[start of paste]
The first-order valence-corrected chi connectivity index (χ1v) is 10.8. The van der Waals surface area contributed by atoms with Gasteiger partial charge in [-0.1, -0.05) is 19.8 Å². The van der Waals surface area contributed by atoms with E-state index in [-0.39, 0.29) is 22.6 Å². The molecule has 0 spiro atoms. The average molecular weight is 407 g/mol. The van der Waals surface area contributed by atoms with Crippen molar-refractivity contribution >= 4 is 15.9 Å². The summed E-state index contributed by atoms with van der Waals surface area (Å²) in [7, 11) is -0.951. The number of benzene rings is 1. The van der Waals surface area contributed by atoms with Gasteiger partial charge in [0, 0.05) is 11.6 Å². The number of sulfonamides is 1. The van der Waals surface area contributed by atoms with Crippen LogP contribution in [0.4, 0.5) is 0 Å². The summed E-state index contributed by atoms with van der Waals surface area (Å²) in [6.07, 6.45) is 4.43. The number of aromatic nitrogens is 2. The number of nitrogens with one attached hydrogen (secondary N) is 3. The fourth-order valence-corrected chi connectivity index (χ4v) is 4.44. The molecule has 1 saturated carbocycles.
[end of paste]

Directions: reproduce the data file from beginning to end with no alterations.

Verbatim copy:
The first-order valence-corrected chi connectivity index (χ1v) is 10.8. The van der Waals surface area contributed by atoms with Gasteiger partial charge in [-0.1, -0.05) is 19.8 Å². The van der Waals surface area contributed by atoms with E-state index in [-0.39, 0.29) is 22.6 Å². The molecule has 0 spiro atoms. The average molecular weight is 407 g/mol. The van der Waals surface area contributed by atoms with Crippen molar-refractivity contribution >= 4 is 15.9 Å². The summed E-state index contributed by atoms with van der Waals surface area (Å²) in [7, 11) is -0.951. The number of benzene rings is 1. The van der Waals surface area contributed by atoms with Gasteiger partial charge in [0, 0.05) is 11.6 Å². The number of sulfonamides is 1. The van der Waals surface area contributed by atoms with Crippen LogP contribution in [0.4, 0.5) is 0 Å². The summed E-state index contributed by atoms with van der Waals surface area (Å²) in [6.07, 6.45) is 4.43. The number of aromatic nitrogens is 2. The number of nitrogens with one attached hydrogen (secondary N) is 3. The fourth-order valence-corrected chi connectivity index (χ4v) is 4.44. The molecule has 1 saturated carbocycles.